Iran and the United States are claimed to have agreed to a deal, which will require Tehran to ship part of its enriched uranium -- needed to develop nuclear weapons -- to Russia, according to a report from The Associated Press (AP), based on information provided by two diplomats.

The sources told AP that the two countries had “tentatively agreed” to the decision at a December round of nuclear talks, which also produced a catalog, outlining areas of both potential accord as well as disputable matters. The U.S. and Iran, along with five other countries, are set for the next round of talks on Jan. 15 in Geneva, but diplomatic differences may hamper any decisive settlement. A rough deal is likely to be made by March, followed by a final agreement by June 30.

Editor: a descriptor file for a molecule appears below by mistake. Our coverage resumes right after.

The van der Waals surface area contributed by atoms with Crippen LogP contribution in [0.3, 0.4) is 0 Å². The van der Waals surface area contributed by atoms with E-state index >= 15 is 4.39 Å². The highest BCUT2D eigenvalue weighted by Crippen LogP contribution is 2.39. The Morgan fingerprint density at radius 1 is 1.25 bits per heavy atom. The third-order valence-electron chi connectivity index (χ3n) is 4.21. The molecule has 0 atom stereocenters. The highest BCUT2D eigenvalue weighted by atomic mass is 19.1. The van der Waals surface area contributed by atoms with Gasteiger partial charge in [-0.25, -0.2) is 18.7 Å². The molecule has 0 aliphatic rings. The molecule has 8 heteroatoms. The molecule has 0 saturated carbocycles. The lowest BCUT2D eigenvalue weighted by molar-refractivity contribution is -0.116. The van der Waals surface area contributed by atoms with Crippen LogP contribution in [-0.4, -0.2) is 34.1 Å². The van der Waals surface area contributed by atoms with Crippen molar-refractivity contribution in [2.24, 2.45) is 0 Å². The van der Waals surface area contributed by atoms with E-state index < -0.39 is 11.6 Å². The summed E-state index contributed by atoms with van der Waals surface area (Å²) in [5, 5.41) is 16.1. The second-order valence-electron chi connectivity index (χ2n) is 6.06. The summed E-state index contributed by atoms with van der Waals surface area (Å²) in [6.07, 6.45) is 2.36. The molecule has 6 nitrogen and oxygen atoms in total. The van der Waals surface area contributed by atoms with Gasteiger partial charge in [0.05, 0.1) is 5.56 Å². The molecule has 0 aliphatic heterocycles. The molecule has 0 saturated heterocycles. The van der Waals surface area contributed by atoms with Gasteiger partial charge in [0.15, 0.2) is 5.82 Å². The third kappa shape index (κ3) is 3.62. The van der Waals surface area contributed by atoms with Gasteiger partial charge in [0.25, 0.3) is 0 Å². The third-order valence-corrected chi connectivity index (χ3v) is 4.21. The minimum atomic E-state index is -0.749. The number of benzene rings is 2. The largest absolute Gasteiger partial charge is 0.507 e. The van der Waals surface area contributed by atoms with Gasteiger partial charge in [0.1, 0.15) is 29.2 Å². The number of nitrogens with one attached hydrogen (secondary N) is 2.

Although Iran denies it wants nuclear arms, the country is negotiating with the U.S., Russia, China, Britain, France and Germany, on how much of its enriched uranium stockpile should be shipped out of Tehran. The Islamic Republic currently has enough material to produce several bombs, while the U.S. wants considerable cuts below that level to reduce Iran’s weapon-making ability.

According to the diplomats, the U.S. insists Iran cut its future enrichment output by 50 percent, while Tehran is ready for only a 20 percent chop. Moreover, the upcoming talks are likely to include Iran's Fordo underground enrichment site and Arak nuclear reactor, AP reported. 

Meanwhile, experts have said that unless the U.S. pledges to reverse sanctions on Iran, a final settlement is unlikely to take place.

“Mr. Obama does not have the power to lift the sanctions, and Iran will not forgo any of its rights without lifting the sanctions,” Soraya Sepahpour-Ulrich, a researcher on U.S.-Iran relations told RT news. “It is very unlikely that they would reach a comprehensive deal.”